This month’s T-SQL Tuesday is brought to us by Jason Brimhall (Blog | Twitter) and he’s asking what we do to prepare for some time off. Databases don’t take any time off, and in my experience DBAs rarely do either. We do earn our vacation like every other employee though, and every once in a while we might even be allowed to use some of it! When I’m getting ready to go on a vacation, I take 2 simple steps to help ensure that things stay “business as usual” while I’m out of the office:
The same documentation you write to help others (and perhaps yourself!) learn about your system and avoid confusion can also save your vacation. If your processes and procedures are accompanied by good documentation, others will be much more likely to handle problems on their own. Not only can this help cut down on interruptions while you’re at the office, but ideally can reduce them while you’re away as well.
Of course, documentation won’t help anyone if it’s not stored in a location that’s accessible to everyone in the organization. If people can’t find it (or it’s a pain to navigate through once they do) they’re not going to want to read it, meaning you’ll be just as likely to have someone call you or show up at your desk as you were before. Try to store your documentation on an internal wiki or similar system. Another great idea is to include a “quick reference” containing the most common errors/problems and how to solve them quickly. Writing good documentation does take up time that you could otherwise be using to get more work done, but it can also save a lot of time when you or someone else are in a pinch.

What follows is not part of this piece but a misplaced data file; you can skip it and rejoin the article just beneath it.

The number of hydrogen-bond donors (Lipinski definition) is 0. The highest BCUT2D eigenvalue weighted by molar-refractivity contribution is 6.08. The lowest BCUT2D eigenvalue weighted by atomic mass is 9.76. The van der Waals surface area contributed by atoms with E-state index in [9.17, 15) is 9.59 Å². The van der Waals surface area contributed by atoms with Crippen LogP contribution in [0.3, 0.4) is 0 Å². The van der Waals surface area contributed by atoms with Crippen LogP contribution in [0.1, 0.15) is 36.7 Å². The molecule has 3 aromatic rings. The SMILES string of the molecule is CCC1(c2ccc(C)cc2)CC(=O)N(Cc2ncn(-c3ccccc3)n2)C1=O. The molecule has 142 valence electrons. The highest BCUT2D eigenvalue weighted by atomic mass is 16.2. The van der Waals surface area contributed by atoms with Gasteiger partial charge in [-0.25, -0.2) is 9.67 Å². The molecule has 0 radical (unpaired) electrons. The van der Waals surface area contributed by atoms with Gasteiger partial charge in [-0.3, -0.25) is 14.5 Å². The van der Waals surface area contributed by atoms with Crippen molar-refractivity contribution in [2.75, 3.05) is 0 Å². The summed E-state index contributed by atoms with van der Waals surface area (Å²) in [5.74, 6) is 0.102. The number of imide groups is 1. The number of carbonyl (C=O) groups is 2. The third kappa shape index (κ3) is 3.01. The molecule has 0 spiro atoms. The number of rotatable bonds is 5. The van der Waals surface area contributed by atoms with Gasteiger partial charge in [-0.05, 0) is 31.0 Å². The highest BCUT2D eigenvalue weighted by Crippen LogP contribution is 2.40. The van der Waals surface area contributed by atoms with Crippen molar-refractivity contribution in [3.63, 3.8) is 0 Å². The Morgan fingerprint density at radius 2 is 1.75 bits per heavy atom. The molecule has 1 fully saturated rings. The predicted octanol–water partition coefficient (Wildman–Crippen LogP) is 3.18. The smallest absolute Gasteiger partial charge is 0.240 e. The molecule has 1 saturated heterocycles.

Another good idea for when when you’re headed to the
science museum beach is to make sure others know to contact someone else in your absence. This designated contact person will have your contact information and the instructions to please use it only if a true emergency exists. Changing voicemail and out-of-office messages to say that you are out of the office, the date you’ll be returning, and who to contact in case of emergency will leave very little room for someone to say you didn’t do due diligence.
If you’re part of a team, that person you redirect requests to while you’re gone will hopefully be someone who either took part in your projects or has solid knowledge about them. If you’re the only person in the organization with any kind of database knowledge, things can be a bit trickier. Hoepfully there’s someone that’s at least technically savvy enough to read your documentation (see above!) and do whatever is necessary to put out the fire when it occurs. Being the only person at your company with a clue about the technical operations is a very bad situation both for you and your employer. Not only will vacation time be difficult to come by, but should something happen like you become sick or get hit by a bus, the business could be affected.